Clinical trials are research studies with human participants that seek to figure out if new treatments and medications are safe, and if they work. Taking part in a clinical trial means contributing to the rapidly advancing world of medicine. Participation is always voluntary.
There is no substitute for volunteers in clinical research. The knowledge we gain cannot be found in a laboratory even with our most sophisticated scientific instruments. Volunteers like you are the only way for us to advance medicine.
But why should you volunteer for a clinical study? There are many reasons:
Whatever the reason for volunteering, when you participate in a clinical trial, you are contributing to medical progress that benefits each of us every day. Your cholesterol medicine, your spouse’s cancer treatment, your daughter’s asthma inhaler, the latest Alzheimer’s drug that your dad is taking – all of these are available to you because of clinical studies that show they are safe and effective. None of them would be possible without volunteers who were willing to take part in clinical studies.
Many of our trials provide compensation for time and travel. Compensation should never be the primary reason to volunteer, but we value your contribution to our research and are happy to discuss these details when you are considering a study.
Placebos are harmless substances that are designed to look like the active medicine used in the clinical trial. Placebos allow the researchers to objectively evaluate how well the study drug works when compared to those not receiving it. Many “placebo-controlled” studies are followed by a period called “open-label” where all participants receive the active medicine. You will always know before enrolling if your study has a placebo and what the chances are of you receiving it. For example, the study may be designed where 20% of participants receive placebo. In this scenario, 4 out of 5 people receive active medicine.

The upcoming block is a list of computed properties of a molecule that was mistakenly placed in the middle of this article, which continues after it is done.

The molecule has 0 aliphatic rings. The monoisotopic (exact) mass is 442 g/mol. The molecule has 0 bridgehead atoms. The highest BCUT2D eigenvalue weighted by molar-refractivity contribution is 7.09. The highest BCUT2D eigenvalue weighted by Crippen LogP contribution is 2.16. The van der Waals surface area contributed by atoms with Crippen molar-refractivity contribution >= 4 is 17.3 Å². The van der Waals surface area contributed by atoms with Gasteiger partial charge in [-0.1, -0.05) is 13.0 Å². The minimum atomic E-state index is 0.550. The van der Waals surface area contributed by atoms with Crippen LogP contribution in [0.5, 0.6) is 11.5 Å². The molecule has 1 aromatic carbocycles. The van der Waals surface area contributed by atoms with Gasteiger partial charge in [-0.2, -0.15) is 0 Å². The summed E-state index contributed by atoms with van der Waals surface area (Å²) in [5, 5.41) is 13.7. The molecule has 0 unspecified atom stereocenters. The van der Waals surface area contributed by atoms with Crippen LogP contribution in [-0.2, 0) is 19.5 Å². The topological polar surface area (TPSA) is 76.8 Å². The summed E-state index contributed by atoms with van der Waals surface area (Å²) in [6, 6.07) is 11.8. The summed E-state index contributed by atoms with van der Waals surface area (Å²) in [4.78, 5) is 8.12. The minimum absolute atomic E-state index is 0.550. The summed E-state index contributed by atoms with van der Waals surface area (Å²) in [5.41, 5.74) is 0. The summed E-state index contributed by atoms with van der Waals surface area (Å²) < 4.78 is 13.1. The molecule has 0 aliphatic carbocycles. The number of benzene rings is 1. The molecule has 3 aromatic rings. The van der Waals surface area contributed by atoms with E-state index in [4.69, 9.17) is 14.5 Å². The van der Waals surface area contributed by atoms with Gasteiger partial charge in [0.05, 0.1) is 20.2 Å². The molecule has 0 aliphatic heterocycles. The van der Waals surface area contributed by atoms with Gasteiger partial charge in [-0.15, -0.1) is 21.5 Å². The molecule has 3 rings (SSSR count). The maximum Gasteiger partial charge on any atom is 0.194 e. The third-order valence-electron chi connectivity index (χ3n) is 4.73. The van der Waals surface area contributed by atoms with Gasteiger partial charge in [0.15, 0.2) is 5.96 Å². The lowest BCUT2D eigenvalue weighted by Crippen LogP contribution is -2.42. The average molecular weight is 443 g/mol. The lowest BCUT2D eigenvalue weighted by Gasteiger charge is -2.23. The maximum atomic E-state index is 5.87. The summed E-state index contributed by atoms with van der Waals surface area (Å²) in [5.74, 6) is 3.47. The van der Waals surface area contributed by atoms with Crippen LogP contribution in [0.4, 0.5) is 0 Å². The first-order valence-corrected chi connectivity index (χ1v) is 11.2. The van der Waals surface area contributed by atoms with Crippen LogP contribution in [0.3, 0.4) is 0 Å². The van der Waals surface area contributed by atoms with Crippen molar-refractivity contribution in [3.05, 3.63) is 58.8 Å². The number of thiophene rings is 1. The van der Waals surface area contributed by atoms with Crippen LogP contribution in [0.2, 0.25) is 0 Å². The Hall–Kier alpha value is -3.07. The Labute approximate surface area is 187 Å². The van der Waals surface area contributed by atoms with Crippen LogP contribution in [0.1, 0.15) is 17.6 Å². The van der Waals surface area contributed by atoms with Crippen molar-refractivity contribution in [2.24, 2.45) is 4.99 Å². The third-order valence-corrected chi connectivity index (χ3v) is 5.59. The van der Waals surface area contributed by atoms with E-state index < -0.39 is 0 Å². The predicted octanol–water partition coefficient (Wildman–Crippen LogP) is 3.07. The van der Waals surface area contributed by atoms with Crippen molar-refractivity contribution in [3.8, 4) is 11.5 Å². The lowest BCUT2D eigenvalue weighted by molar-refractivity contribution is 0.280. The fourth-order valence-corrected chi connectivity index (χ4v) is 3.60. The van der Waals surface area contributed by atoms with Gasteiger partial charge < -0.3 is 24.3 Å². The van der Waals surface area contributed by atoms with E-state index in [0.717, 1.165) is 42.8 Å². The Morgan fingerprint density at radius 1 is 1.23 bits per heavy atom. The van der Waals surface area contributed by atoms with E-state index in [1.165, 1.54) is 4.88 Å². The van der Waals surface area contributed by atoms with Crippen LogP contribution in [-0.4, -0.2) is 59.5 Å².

This is a study in which participants are divided by chance into separate groups that compare different treatments or placebo. By using chance to divide people into groups, these groups will be similar so that the effects of the treatments they receive can be compared more fairly.
In both forms of study, the participants do not know what medicine is being used. The purpose of blinded studies is to prevent bias from patients and staff. In a single-blind study, only the patient is not told what is being given, while the staff are aware. In a double-blind study, the pharmacist preparing and administering an intervention is the only person who knows which treatment (or placebo) is being given. The ultimate goal of clinical research is to collect scientifically accurate data; performing single-blind and double-blind studies is the best way to achieve this.
As with any activity, there is some risk involved in clinical research. However, it is important to consider the degree of harm a clinical trial might cause. To best understand risks associated with a study, participants must consult the protocol for that study specifically, because risks vary from study to study. The research team, led by a principal investigator, will ensure that all participants are aware of any risks prior to beginning.
A healthy volunteer is somebody with no known significant health problems who participates in research to test a new drug, device, or intervention. There are two types of participants in a study: healthy volunteers and patient volunteers. These volunteers are recruited to serve as controls for patient groups, and they play a key role for a study in the collection of data.
Human clinical trials are divided into three main phases and can be followed by post-marketing surveillance studies known as phase IV.